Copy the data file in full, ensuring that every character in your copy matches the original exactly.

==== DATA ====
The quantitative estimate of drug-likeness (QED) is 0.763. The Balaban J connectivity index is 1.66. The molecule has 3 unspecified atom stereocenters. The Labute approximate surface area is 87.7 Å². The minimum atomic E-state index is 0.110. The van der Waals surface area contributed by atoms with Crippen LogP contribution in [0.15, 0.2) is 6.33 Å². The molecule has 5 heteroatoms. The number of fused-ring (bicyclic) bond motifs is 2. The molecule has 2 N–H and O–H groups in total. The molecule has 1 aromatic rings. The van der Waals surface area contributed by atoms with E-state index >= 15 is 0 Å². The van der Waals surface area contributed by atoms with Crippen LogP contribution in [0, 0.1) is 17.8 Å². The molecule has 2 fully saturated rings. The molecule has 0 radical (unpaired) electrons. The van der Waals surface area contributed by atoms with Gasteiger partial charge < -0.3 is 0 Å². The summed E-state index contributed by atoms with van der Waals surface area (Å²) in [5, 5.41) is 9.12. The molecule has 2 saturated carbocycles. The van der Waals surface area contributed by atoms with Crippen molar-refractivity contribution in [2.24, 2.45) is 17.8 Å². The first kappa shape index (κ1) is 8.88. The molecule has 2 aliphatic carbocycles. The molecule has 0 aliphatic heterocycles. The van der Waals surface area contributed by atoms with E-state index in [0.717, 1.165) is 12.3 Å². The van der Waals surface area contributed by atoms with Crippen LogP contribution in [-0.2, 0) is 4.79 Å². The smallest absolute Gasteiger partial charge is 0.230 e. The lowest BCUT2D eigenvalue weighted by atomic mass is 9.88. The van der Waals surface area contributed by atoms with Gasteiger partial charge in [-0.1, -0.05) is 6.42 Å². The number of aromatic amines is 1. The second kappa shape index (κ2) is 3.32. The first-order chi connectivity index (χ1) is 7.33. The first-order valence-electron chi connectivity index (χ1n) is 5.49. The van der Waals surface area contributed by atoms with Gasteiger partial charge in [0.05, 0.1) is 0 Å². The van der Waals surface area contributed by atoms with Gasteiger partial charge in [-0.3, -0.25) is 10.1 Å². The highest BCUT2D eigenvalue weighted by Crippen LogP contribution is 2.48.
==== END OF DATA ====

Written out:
The quantitative estimate of drug-likeness (QED) is 0.763. The Balaban J connectivity index is 1.66. The molecule has 3 unspecified atom stereocenters. The Labute approximate surface area is 87.7 Å². The minimum atomic E-state index is 0.110. The van der Waals surface area contributed by atoms with Crippen LogP contribution in [0.15, 0.2) is 6.33 Å². The molecule has 5 heteroatoms. The number of fused-ring (bicyclic) bond motifs is 2. The molecule has 2 N–H and O–H groups in total. The molecule has 1 aromatic rings. The van der Waals surface area contributed by atoms with E-state index >= 15 is 0 Å². The van der Waals surface area contributed by atoms with Crippen LogP contribution in [0, 0.1) is 17.8 Å². The molecule has 2 fully saturated rings. The molecule has 0 radical (unpaired) electrons. The van der Waals surface area contributed by atoms with Gasteiger partial charge < -0.3 is 0 Å². The summed E-state index contributed by atoms with van der Waals surface area (Å²) in [5, 5.41) is 9.12. The molecule has 2 saturated carbocycles. The van der Waals surface area contributed by atoms with Crippen molar-refractivity contribution in [2.24, 2.45) is 17.8 Å². The first kappa shape index (κ1) is 8.88. The molecule has 2 aliphatic carbocycles. The molecule has 0 aliphatic heterocycles. The van der Waals surface area contributed by atoms with E-state index in [0.717, 1.165) is 12.3 Å². The van der Waals surface area contributed by atoms with Crippen LogP contribution in [-0.2, 0) is 4.79 Å². The smallest absolute Gasteiger partial charge is 0.230 e. The lowest BCUT2D eigenvalue weighted by atomic mass is 9.88. The van der Waals surface area contributed by atoms with Gasteiger partial charge in [-0.1, -0.05) is 6.42 Å². The number of aromatic amines is 1. The second kappa shape index (κ2) is 3.32. The first-order chi connectivity index (χ1) is 7.33. The first-order valence-electron chi connectivity index (χ1n) is 5.49. The van der Waals surface area contributed by atoms with Gasteiger partial charge in [0.05, 0.1) is 0 Å². The van der Waals surface area contributed by atoms with Gasteiger partial charge in [-0.3, -0.25) is 10.1 Å². The highest BCUT2D eigenvalue weighted by Crippen LogP contribution is 2.48.